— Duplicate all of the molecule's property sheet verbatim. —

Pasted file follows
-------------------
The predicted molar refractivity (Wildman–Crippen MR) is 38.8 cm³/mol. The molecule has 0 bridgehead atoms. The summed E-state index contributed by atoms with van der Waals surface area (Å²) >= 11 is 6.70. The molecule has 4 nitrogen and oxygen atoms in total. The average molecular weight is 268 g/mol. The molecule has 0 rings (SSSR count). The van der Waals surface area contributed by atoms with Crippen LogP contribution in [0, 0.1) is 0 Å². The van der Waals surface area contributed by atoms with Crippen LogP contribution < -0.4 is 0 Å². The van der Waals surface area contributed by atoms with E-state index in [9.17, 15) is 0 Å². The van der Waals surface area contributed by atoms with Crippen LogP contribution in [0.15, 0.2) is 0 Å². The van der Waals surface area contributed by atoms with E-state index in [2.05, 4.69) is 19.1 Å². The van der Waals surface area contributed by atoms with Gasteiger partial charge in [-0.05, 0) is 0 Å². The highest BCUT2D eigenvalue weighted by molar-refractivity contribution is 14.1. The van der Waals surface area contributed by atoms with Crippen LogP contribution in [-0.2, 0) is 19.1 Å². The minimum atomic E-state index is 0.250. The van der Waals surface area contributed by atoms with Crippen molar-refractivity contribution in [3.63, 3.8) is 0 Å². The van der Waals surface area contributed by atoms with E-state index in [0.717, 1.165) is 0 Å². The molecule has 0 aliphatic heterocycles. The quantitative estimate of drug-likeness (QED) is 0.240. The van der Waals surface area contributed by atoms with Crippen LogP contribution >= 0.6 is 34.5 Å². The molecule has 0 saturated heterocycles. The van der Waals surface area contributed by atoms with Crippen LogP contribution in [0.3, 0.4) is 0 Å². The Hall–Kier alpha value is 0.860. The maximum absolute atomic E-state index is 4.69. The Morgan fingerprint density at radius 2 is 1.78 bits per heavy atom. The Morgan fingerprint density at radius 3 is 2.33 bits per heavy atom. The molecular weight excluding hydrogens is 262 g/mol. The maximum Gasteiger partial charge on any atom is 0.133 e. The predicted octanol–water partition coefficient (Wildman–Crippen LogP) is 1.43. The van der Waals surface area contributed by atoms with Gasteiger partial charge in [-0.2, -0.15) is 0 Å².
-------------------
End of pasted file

The predicted molar refractivity (Wildman–Crippen MR) is 38.8 cm³/mol. The molecule has 0 bridgehead atoms. The summed E-state index contributed by atoms with van der Waals surface area (Å²) >= 11 is 6.70. The molecule has 4 nitrogen and oxygen atoms in total. The average molecular weight is 268 g/mol. The molecule has 0 rings (SSSR count). The van der Waals surface area contributed by atoms with Crippen LogP contribution in [0, 0.1) is 0 Å². The van der Waals surface area contributed by atoms with Crippen LogP contribution < -0.4 is 0 Å². The van der Waals surface area contributed by atoms with E-state index in [9.17, 15) is 0 Å². The van der Waals surface area contributed by atoms with Crippen LogP contribution in [0.15, 0.2) is 0 Å². The van der Waals surface area contributed by atoms with E-state index in [2.05, 4.69) is 19.1 Å². The van der Waals surface area contributed by atoms with Gasteiger partial charge in [-0.05, 0) is 0 Å². The highest BCUT2D eigenvalue weighted by molar-refractivity contribution is 14.1. The van der Waals surface area contributed by atoms with Crippen LogP contribution in [-0.2, 0) is 19.1 Å². The minimum atomic E-state index is 0.250. The van der Waals surface area contributed by atoms with Crippen molar-refractivity contribution in [3.63, 3.8) is 0 Å². The van der Waals surface area contributed by atoms with E-state index in [0.717, 1.165) is 0 Å². The molecule has 0 aliphatic heterocycles. The quantitative estimate of drug-likeness (QED) is 0.240. The van der Waals surface area contributed by atoms with Crippen LogP contribution >= 0.6 is 34.5 Å². The molecule has 0 saturated heterocycles. The van der Waals surface area contributed by atoms with Crippen LogP contribution in [0.3, 0.4) is 0 Å². The Hall–Kier alpha value is 0.860. The maximum absolute atomic E-state index is 4.69. The Morgan fingerprint density at radius 2 is 1.78 bits per heavy atom. The Morgan fingerprint density at radius 3 is 2.33 bits per heavy atom. The molecular weight excluding hydrogens is 262 g/mol. The maximum Gasteiger partial charge on any atom is 0.133 e. The predicted octanol–water partition coefficient (Wildman–Crippen LogP) is 1.43. The van der Waals surface area contributed by atoms with Gasteiger partial charge in [-0.2, -0.15) is 0 Å².